Richard Boll

Author Archives: Richard Boll

Six of My Favourite Corporate and Personal Photography Projects in 2022

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Filed under Corporate headshot photography London, Corporate Photography, Corporate Portraiture, headshots, Location Photography, London, Portrait Photography

When a new year starts, I like to look back on the year before and review photography projects that I’ve worked on. I’ve handpicked 6 of my favourite corporate and personal images from 2022, depicting a range of different photography styles, including corporate headshots, corporate products, corporate portraits and two portraits from my personal UK visual artist project series.

1. UK Visual Artist Portrait Series: Gavin Turk

A double portrait of the artist Gavin Turk in his London studio.

This portrait of Gavin Turk forms part of a personal project from my UK Visual Artist Portrait Series, inspired by his own work including the ‘Portrait of Something That I’ll Never Really See’ (1997). I love this double portraiture combination shot particularly in black and white, as I think it’s more graphically powerful giving a direct, punchier effect to the stripes on his shirt. Both of these elements also echo Turk’s previous work using combinations of double portraiture and stripes. What I like about portrait photography is quite often, an unexpected result can emerge either during the shoot or in post- production as in this case. There’s a need to be open to chance and not overly plan the end result.

2. Corporate Headshot Photography: Octopus Energy

Corporate photography for Octopus Energy, taken by Richard Boll in London.

Octopus Energy is one of my regular corporate photography clients and this image is from a series of shoots that involved photographing staff in 3 of their offices based in London, Manchester and Leicester. Working alongside an Art Director, we collaborated to produce a whole library of corporate headshots and lifestyle imagery. This shot shows a flavour of the natural, documentary ‘fly-on-the-wall’ photography style that I think suits the Octopus brand really well. What I like about this particular image is the employee looks very relaxed and is clearly having a real, natural conversation with a customer, oblivious to the fact that she’s being photographed.

3. Corporate Product Photography: Kin Chairs, designed by Pearson Lloyd for Allermuir

Kin chairs around a table in a studio, photographed for Allermuir by Richard Boll Photography.

Allemuir came up with the original design concept for this image. Taken in their Preston studio, I attached a camera onto a scaffolding tower looking down onto this range of Kin chairs. What I like about this shot is that it shows off the products in an interesting and visually intriguing way. There’s the play on colour of the chairs around the table and it was fun choosing the props to co-ordinate with the chair colours. Having to direct a model was an interesting aspect of the shoot, in order to get a good range of images that worked. I like this particular photo of the model reaching into the bowl as that worked well compositionally, as a focal point in the middle of the table.

4. UK Visual Artist Portrait Series: Adam Chodzko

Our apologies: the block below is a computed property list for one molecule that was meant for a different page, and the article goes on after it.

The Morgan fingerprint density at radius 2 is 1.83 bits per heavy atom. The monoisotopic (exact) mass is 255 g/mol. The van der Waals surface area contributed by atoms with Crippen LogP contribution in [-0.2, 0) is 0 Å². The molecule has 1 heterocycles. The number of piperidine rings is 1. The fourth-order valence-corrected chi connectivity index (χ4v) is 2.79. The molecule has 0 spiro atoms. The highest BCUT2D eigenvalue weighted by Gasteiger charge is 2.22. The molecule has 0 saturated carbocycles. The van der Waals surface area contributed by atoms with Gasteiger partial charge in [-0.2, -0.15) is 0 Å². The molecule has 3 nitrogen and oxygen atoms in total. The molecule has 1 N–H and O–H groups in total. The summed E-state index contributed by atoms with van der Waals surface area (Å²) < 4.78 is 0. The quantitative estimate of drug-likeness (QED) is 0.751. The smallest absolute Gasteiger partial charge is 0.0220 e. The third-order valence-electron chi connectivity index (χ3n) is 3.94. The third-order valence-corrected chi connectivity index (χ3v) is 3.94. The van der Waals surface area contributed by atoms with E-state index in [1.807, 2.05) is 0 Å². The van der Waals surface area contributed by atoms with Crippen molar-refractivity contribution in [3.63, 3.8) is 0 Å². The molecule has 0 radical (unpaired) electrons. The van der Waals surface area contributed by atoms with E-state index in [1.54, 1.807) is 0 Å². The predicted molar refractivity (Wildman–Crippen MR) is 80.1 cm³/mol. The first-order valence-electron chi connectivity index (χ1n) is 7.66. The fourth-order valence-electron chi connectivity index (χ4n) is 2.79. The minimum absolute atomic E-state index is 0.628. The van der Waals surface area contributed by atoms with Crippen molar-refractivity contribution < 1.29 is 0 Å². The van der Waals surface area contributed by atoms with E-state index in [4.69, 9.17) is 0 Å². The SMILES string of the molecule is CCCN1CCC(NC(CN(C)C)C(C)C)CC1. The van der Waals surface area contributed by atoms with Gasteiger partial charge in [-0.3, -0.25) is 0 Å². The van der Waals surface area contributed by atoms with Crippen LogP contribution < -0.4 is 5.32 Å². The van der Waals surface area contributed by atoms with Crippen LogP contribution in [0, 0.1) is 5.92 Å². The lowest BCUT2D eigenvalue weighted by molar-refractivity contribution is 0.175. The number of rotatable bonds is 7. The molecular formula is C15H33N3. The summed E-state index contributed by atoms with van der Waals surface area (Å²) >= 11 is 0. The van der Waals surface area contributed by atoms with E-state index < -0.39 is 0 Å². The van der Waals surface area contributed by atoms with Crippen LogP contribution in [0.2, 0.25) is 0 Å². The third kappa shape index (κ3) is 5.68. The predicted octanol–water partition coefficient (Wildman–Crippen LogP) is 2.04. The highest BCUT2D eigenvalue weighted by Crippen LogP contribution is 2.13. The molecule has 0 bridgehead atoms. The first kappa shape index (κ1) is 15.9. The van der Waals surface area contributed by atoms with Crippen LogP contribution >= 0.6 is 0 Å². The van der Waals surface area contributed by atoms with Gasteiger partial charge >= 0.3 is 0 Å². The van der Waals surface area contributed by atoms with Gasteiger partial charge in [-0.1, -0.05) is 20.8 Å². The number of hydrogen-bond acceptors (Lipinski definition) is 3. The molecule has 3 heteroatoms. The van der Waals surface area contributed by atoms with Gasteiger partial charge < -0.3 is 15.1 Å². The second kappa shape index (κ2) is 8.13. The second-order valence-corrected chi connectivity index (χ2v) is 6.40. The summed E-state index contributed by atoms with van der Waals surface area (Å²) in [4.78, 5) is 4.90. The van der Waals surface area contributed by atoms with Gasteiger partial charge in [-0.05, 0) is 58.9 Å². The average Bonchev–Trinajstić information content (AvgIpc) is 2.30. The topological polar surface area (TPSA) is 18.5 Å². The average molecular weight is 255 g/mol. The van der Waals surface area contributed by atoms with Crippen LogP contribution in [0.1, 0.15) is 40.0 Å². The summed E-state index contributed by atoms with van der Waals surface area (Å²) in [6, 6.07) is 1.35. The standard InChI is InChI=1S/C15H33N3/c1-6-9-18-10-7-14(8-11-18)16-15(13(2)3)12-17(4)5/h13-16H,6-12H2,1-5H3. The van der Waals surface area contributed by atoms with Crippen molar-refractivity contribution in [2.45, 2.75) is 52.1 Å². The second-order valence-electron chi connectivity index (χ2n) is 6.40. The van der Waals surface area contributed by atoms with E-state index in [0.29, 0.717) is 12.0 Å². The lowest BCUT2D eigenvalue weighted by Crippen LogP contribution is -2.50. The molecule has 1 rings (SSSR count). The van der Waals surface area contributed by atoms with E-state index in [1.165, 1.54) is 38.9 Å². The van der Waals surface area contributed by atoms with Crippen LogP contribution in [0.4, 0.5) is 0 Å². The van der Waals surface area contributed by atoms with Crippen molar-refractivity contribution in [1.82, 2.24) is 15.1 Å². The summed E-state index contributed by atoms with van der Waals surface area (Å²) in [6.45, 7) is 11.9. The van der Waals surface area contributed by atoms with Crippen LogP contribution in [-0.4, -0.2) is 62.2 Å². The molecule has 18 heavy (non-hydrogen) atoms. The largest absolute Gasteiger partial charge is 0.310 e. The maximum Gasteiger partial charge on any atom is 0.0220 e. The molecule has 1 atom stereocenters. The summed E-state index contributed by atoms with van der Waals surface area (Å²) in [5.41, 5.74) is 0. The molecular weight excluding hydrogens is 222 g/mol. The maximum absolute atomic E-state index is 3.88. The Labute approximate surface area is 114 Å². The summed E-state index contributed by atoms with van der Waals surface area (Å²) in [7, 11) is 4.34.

The artist Adam Chodzko in a pond in Whitstable, Kent.

This portrait of Adam Chodzko, is another favourite image of mine from the UK visual artist portrait series. It was a particularly enjoyable shoot with a strong collaborative element to it. We discussed the images at some length beforehand with Adam letting me know what he thought would work and wouldn’t work. I like this particular image because it highlights the collaborative approach to the shoot, and echoes Chodzko’s love of water and use of crossovers between different spaces. The recording equipment he’s holding picked up both urban and rural sounds within the space and I plan to use the sound clip as part of the installation for a future exhibition.

5. Corporate Product Photography: John Lobb, Frank Sinatra’s Wooden Lasts

The wooden lasts of Frank Sinatra, carved by the London bootmaker John Lobb.

John Lobb is a bespoke, traditional shoemaker to celebrities and royalty alike. Central to their process is the creation of a pair of wooden lasts, shaped to the exact contours of the wearers feet. What started as a purely personal project, initiated by asking if I could photograph the wooden lasts, has now developed into a regular commission shooting images for John Lobb’s marketing and social media.
This photograph of Frank Sinatra’s wooden lasts is one of my favourite images from the project. It’s not just the fact that they belonged to Sinatra who was an icon that many people can connect with, but I love the fact that they’re well-worn with interesting textures that suggest that many shoes were made from this pair of wooden lasts. In a way, they speak of a history and a life well-lived.

6. Corporate Portrait Photography: Elrige, Master Last Maker at John Lobb

A portrait of Elrige, master lastmaker at John Lobb, London.

This was a commissioned portrait by John Lobb who requested photographs of their Last Makers. I’m particularly fond of this image of Elrige, Master Craftsman and Last Maker. He is a real character and I love the intensity of his stare in this photo. I also think this portrait captures the essence of the traditional establishment of John Lobb with its traditional working methods, where each wooden last is carved by hand.